The Chinese military has more intercontinental ballistic missile (ICBM) launchers than the U.S., according to a new assessment by the commander of the U.S. Strategic Command (STRATCOM). That assessment comes as the U.S. has been watchful of China’s nuclear buildup.
In letters to the House and Senate Armed Services Committees, U.S. Air Force Gen Anthony J. Cotton, the STRATCOM commander, said that the U.S. has more ICBMs and nuclear warheads than the Chinese military. But Cotton assessed that China has more systems capable of launching ICBMs than the U.S.
“The number of land-based fixed and mobile ICBM launchers in China exceeds the number of ICBM launchers in the United States,” Cotton wrote.
Cotton did not specify exactly how many launchers either country has at this moment.
In the summer of 2021, satellite images identified hundreds of missile silos being installed in the deserts of western China.
Having more launchers means China could potentially achieve a greater volume of ICBM launches than the U.S. However, many of China’s fixed land-based ICBM launchers still only consist of empty missile silos, according to U.S. officials and outside experts who recently spoke with the Wall Street Journal. If China were to produce ICBMs to go with each of its launchers, the Chinese military could theoretically overmatch the U.S. in an initial nuclear exchange.
China is also catching up to the U.S. in terms of nuclear warhead and ICBM production.
According to a November report to Congress, the Department of Defense determined China has about 400 nuclear warheads and is on track to have about 1,500 by 2035. The U.S. has more than 5,000 warheads currently. Russia also has more than 5,000 warheads.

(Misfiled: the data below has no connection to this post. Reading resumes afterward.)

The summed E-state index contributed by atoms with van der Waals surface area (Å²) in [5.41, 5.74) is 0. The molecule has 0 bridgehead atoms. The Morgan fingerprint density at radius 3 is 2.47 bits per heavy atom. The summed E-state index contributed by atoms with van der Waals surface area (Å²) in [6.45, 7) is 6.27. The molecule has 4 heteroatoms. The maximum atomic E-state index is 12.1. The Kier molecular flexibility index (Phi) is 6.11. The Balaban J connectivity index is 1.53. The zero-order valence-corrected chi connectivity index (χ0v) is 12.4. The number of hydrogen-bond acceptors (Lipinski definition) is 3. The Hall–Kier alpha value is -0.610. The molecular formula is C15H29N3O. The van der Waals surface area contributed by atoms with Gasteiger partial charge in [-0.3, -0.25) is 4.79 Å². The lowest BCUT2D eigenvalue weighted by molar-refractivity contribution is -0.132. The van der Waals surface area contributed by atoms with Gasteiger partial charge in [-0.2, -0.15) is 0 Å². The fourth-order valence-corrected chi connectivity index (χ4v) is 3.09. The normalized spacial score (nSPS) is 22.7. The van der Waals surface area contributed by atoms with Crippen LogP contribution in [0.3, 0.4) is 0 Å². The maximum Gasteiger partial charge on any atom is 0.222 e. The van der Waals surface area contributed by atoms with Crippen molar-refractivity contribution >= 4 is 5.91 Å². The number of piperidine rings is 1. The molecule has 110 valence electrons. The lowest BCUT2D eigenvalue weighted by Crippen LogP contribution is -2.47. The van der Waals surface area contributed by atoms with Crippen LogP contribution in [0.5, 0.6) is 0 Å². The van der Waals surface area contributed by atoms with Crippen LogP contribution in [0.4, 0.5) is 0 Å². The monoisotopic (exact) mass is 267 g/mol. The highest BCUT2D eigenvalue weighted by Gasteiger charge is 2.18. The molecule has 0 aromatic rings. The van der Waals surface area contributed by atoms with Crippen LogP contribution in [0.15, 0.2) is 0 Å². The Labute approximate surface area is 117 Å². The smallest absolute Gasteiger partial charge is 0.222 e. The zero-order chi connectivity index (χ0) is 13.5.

Rep. Mike Rogers (R-AL), the chairman of the House Armed Services Committee, said the New START treaty is currently preventing the U.S. from producing enough nuclear weapons to deter both Russia and China.
Russia and the U.S. are both parties to the New START treaty, which states that either country will limit itself to 700 ICBMs, submarine-launched ballistic missiles (SLBMs) and deployed nuclear bombers. Each country will also have only 1,500 deployed nuclear warheads (either on ICBMs, SLBMs or nuclear bombers). Each country can only have 800 deployed or nondeployed ICBMs, SLBMs or bombers capable of deploying nuclear weapons.
China is not currently bound by the New START treaty, which is set to expire in 2026.
“China is rapidly approaching parity with the United States. We cannot allow that to happen,” Rogers said. “The time for us to adjust our force posture and increase capabilities to meet this threat is now.”
Proponents of arms control treaties, by contrast, argue that the U.S. should work to preserve the limits set in arms control treaties and work to convince China to join such agreements. Without the arms control restraints, the U.S., China and Russia could enter a nuclear arms race similar to that seen during the Cold War.
“It’s in our national interest to keep the Russians under the New START limits. We need to complete our nuclear modernization according to plan, not pile on new requirements,” Rose Gottemoeller, who negotiated the New START treaty for the U.S., told the Wall Street Journal.